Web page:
Instability. This is what most, if not all of us, are feeling right now. COVID, financial challenges, furloughs, layoffs, re-openings and closings, unclear school schedules for our kids, unclear changes to our work environment and to our educational practices, and so much more. The ground under our feet is shaking, swaying and sometimes crumbling. I wish I could say that I could deliver a promise of how things will be in the fall, let alone next week, but I can’t. We are living in a world of uncertainty like never before and it is not only unsettling, it’s exhausting. It makes it hard to plan and that can feel paralyzing. But, make decisions, we must.
So, how does one make decisions and lead in a time of so much uncertainty? A colleague forwarded me an article about the Cynefin Framework, which I have found particularly helpful over the last few months. In essence, it describes four contexts for decision-making: 1) Simple- when we are dealing with “known knowns” and best practices are clear. This is how we do the things we know how to do and do well. 2) Complicated- the realm of “known unknowns”. This is where we rely on experts and expertise to help our decision-making (this is where we live most of the time in academic medicine). 3) Complex- this is the realm of “unknown unknowns”. In complex contexts things are emerging as potential best practices, but it is still very murky and there is little to no evidence to guide us- this is where we have spent most of the last few months and where we are now, I think. 4) Chaotic- things are completely out of control and you just need to do something. This was where we were early in the pandemic.
In complex contexts, the right answer is not clear. In this situation we make decisions based on something many of us are used to- experiments. Some of these experiments will fail, but we try, sense, respond, pivot. It requires guiding principles rather than hard and fast rules. And it requires a distributed leadership framework rather than a command and control structure. This allows for innovation and it also allows us to identify emerging best practices. But, it’s scary.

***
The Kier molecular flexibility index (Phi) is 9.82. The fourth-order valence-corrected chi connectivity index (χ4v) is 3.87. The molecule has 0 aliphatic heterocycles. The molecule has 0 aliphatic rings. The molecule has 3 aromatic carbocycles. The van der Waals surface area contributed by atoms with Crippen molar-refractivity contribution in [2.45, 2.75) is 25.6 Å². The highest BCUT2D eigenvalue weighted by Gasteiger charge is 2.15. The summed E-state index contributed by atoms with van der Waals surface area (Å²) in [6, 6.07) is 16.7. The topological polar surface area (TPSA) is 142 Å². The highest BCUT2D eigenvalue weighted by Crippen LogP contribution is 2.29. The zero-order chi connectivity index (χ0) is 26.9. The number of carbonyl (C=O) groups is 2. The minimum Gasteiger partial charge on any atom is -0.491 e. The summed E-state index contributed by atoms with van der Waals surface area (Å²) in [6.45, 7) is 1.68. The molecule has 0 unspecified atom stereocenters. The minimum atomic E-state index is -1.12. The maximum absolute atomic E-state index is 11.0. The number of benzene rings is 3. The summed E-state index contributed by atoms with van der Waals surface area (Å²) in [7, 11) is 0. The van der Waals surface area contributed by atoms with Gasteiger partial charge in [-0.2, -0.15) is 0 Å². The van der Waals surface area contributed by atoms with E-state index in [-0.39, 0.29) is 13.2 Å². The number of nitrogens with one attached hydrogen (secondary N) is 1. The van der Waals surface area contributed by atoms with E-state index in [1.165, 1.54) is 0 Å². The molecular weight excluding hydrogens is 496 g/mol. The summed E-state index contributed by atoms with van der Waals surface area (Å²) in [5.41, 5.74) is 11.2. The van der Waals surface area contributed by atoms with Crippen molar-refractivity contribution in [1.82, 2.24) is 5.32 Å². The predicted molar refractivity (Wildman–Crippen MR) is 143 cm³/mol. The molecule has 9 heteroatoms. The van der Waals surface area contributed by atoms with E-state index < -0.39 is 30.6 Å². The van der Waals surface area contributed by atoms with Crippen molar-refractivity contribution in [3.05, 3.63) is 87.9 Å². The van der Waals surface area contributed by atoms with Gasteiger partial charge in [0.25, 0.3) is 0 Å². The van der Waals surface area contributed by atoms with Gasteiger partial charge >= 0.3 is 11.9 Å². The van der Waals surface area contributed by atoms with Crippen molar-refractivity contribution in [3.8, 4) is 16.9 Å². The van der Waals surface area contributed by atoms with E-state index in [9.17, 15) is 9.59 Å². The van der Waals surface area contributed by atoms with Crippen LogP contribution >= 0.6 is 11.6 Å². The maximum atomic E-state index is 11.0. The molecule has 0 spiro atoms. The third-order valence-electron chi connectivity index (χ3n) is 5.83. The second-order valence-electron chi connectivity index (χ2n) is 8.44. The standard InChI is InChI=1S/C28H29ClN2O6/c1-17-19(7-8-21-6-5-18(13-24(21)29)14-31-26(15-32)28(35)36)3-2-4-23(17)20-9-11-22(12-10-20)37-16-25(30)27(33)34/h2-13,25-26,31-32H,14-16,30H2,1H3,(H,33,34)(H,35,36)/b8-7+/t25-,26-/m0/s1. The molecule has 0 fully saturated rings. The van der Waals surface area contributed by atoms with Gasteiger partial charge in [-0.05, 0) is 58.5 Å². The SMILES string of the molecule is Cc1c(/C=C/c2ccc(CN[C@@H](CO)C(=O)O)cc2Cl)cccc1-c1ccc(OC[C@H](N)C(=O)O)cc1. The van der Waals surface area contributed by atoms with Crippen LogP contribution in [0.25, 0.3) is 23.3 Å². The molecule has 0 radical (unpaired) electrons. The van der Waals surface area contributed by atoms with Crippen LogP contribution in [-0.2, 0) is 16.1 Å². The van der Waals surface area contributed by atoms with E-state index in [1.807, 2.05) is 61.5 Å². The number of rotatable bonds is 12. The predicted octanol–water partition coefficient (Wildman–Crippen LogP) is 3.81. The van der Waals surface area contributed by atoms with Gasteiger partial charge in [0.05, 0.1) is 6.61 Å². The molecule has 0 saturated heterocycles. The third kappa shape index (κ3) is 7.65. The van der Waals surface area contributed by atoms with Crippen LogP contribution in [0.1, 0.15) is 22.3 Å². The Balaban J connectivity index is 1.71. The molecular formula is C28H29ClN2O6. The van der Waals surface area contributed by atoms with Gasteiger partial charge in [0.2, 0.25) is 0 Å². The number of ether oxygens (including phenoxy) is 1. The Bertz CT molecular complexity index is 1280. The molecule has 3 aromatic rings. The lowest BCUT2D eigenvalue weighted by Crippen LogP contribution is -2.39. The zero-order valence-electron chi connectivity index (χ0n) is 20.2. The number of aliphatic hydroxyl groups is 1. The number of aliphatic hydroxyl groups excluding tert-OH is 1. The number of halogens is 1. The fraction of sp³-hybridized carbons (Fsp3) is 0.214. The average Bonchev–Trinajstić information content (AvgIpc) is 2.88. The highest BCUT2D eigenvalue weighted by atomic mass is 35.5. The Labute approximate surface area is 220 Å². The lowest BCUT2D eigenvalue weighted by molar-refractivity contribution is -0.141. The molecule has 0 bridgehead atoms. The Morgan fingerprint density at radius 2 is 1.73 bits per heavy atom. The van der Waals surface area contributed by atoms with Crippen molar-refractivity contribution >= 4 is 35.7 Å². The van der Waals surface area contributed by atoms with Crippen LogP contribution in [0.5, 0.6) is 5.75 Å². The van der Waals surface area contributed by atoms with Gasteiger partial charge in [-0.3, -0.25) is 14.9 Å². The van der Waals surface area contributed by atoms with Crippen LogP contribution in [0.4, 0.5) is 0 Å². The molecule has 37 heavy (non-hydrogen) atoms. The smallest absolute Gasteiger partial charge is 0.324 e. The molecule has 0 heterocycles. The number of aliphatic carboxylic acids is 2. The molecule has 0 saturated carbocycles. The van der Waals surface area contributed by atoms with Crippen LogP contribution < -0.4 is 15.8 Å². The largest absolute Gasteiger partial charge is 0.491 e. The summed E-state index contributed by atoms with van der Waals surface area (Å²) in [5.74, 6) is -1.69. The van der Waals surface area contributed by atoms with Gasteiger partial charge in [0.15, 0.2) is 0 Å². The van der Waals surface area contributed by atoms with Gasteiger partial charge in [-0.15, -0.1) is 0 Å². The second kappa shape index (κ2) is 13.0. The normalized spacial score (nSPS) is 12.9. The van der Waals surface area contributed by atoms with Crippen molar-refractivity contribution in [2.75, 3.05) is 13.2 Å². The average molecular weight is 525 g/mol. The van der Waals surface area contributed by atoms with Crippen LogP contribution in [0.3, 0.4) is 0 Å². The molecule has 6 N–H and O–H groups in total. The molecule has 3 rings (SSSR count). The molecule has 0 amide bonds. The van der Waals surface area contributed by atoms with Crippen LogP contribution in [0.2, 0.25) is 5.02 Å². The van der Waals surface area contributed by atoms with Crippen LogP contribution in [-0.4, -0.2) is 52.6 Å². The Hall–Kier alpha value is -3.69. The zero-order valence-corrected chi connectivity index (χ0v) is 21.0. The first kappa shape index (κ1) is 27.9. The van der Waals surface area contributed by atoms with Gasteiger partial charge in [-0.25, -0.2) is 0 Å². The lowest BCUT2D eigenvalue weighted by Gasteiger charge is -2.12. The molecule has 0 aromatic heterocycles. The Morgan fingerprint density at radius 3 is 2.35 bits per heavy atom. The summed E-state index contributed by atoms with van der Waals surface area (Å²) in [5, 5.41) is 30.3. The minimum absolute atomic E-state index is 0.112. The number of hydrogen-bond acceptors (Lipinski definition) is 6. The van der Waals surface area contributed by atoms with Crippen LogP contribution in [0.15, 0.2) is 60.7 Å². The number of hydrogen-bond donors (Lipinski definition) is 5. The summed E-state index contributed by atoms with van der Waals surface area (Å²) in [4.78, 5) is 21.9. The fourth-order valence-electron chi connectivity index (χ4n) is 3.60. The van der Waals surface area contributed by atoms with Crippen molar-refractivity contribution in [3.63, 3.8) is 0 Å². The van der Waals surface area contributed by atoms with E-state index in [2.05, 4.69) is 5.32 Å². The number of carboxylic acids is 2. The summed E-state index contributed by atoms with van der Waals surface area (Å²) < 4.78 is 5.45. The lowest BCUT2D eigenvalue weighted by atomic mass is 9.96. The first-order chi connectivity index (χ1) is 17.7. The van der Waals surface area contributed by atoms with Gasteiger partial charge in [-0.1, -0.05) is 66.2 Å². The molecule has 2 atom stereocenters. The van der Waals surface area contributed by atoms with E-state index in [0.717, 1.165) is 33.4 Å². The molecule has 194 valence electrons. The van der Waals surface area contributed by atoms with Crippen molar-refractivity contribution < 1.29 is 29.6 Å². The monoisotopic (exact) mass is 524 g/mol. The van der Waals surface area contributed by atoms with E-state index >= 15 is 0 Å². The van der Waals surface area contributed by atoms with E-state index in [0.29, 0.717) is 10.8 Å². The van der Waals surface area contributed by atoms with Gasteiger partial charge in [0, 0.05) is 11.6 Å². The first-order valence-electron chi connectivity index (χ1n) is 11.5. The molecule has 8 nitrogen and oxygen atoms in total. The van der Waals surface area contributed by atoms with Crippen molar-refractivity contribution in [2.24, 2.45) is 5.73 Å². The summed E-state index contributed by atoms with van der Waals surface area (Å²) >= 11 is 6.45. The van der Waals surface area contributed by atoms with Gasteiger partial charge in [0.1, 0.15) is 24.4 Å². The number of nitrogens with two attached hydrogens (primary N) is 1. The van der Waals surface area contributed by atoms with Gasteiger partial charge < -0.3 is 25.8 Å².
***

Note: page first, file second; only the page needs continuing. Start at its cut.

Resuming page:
For us educationally, as we think about our students and residents, our educational programs, our faculty and staff, we need to focus on three guiding principles:
- Maximize safety for our students, residents, faculty and staff: This involves continually monitoring the local and national COVID environment and following up to date public health best practices. Our team is continually monitoring what is happening not just in our hospitals and clinics, but in our city, county, state, nation and world. It is this principle that is keeping us from resuming in person lectures for our MD students and residents at this time. Having 100 people in a room for an hour or more, even when wearing masks, just isn’t justified when that information can be shared via zoom just as effectively.
- Ensure educational objectives can be met: As a school, we have course, clerkship and graduation objectives and competencies. It is our responsibility to ensure that our learners meet those objectives and competencies, even if it means changing how they are taught. This principle allowed our clerkship directors and simulation team to generate innovative online clinical education followed by hands on experiences in the clerkships for our completing third year students.
- Ensure the environment can manage the task: This one is a little tough to wrap our heads around at times, but this is the principle that underlies our decision to limit visitors to the clinical space, including visiting subIs, pre-med learners, and even our own pre-clinical students. In the current clinical environment, it is challenging to maximize social distancing while rounding and completing the daily work of patient care. Having people in the environment who don’t need to be there impacts that environment in a way that makes it unsafe for those who do need to be there.
As I am sure is apparent, these three principles interact in complex ways. This again, makes it hard to create hard and fast rules. Instead, we must use our judgment as we think about bringing our learners, faculty and staff back. Each situation requires us to ask ourselves: Is it safe or as safe as it can be? What can I do to maximize safety? Is this activity necessary to ensure I meet required objectives? Are there alternatives? How will it impact or interact with other decisions that are occurring in the environment? Can the environment handle it from a resource perspective? These decisions are tough and often they are best made by a team, rather than an individual. This is how our educational leadership team has been functioning these last few months. And it is how we created the Learner Reentry Guidance. This document is a living document which will be modified as the environment changes.
While we all want things to be stable, to move back to the complicated environment we know and love, it seems unlikely that this will be the case for the next year. Instead, we plan for the unknown. We make the best decisions we can. We work together, we rely on each other, and we stay grounded in core principles so we never lose sight of what is important. Together we will get through these challenging times and learn to develop new and creative ways for the future.